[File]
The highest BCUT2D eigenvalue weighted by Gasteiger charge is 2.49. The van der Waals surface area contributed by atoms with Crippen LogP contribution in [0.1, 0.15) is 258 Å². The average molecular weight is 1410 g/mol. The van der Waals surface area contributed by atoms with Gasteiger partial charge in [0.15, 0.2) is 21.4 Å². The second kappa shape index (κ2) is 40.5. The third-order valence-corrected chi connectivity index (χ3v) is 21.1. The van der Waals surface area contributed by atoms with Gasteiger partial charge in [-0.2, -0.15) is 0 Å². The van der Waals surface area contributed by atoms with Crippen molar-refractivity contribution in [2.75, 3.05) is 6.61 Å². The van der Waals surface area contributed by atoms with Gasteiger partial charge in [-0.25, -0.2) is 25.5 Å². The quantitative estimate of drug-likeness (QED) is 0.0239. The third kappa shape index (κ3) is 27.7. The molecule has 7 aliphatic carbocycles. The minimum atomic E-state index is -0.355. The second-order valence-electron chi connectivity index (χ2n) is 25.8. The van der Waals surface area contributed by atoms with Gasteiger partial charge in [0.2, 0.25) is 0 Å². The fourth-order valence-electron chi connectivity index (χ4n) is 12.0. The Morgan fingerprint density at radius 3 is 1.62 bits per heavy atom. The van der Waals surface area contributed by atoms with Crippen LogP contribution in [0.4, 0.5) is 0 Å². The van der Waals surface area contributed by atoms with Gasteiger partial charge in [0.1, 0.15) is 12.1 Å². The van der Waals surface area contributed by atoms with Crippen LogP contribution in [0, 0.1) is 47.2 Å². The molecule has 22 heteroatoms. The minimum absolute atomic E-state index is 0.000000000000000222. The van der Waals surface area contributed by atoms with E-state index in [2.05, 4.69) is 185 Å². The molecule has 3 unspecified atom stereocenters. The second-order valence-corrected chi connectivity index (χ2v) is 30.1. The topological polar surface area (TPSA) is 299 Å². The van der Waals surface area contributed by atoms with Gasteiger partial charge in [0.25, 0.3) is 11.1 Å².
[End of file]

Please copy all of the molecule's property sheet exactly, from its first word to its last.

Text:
The highest BCUT2D eigenvalue weighted by Gasteiger charge is 2.49. The van der Waals surface area contributed by atoms with Crippen LogP contribution in [0.1, 0.15) is 258 Å². The average molecular weight is 1410 g/mol. The van der Waals surface area contributed by atoms with Gasteiger partial charge in [0.15, 0.2) is 21.4 Å². The second kappa shape index (κ2) is 40.5. The third-order valence-corrected chi connectivity index (χ3v) is 21.1. The van der Waals surface area contributed by atoms with Gasteiger partial charge in [-0.2, -0.15) is 0 Å². The van der Waals surface area contributed by atoms with Crippen molar-refractivity contribution in [2.75, 3.05) is 6.61 Å². The van der Waals surface area contributed by atoms with Gasteiger partial charge in [-0.25, -0.2) is 25.5 Å². The quantitative estimate of drug-likeness (QED) is 0.0239. The third kappa shape index (κ3) is 27.7. The molecule has 7 aliphatic carbocycles. The minimum atomic E-state index is -0.355. The second-order valence-electron chi connectivity index (χ2n) is 25.8. The van der Waals surface area contributed by atoms with Gasteiger partial charge in [0.2, 0.25) is 0 Å². The fourth-order valence-electron chi connectivity index (χ4n) is 12.0. The Morgan fingerprint density at radius 3 is 1.62 bits per heavy atom. The van der Waals surface area contributed by atoms with Crippen LogP contribution in [0.4, 0.5) is 0 Å². The van der Waals surface area contributed by atoms with Gasteiger partial charge in [0.1, 0.15) is 12.1 Å². The van der Waals surface area contributed by atoms with Crippen LogP contribution in [0, 0.1) is 47.2 Å². The molecule has 22 heteroatoms. The minimum absolute atomic E-state index is 0.000000000000000222. The van der Waals surface area contributed by atoms with E-state index in [2.05, 4.69) is 185 Å². The molecule has 3 unspecified atom stereocenters. The second-order valence-corrected chi connectivity index (χ2v) is 30.1. The topological polar surface area (TPSA) is 299 Å². The van der Waals surface area contributed by atoms with Gasteiger partial charge in [0.25, 0.3) is 11.1 Å².